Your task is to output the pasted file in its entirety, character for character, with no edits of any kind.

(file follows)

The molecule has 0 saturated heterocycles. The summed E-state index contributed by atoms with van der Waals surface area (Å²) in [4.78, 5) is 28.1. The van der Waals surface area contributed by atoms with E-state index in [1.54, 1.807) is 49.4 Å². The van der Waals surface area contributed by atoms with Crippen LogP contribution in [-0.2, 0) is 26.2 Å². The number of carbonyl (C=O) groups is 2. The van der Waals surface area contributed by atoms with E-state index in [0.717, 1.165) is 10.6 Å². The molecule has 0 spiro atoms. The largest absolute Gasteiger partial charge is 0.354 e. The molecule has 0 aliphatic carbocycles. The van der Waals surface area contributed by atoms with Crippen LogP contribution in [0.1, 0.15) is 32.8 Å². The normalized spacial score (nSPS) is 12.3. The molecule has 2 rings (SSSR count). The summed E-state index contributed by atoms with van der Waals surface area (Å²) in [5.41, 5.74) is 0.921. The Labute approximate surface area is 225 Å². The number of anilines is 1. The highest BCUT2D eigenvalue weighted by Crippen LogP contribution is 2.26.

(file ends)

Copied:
The molecule has 0 saturated heterocycles. The summed E-state index contributed by atoms with van der Waals surface area (Å²) in [4.78, 5) is 28.1. The van der Waals surface area contributed by atoms with E-state index in [1.54, 1.807) is 49.4 Å². The van der Waals surface area contributed by atoms with Crippen LogP contribution in [-0.2, 0) is 26.2 Å². The number of carbonyl (C=O) groups is 2. The van der Waals surface area contributed by atoms with E-state index in [0.717, 1.165) is 10.6 Å². The molecule has 0 spiro atoms. The largest absolute Gasteiger partial charge is 0.354 e. The molecule has 0 aliphatic carbocycles. The van der Waals surface area contributed by atoms with Crippen LogP contribution in [0.1, 0.15) is 32.8 Å². The normalized spacial score (nSPS) is 12.3. The molecule has 2 rings (SSSR count). The summed E-state index contributed by atoms with van der Waals surface area (Å²) in [5.41, 5.74) is 0.921. The Labute approximate surface area is 225 Å². The number of anilines is 1. The highest BCUT2D eigenvalue weighted by Crippen LogP contribution is 2.26.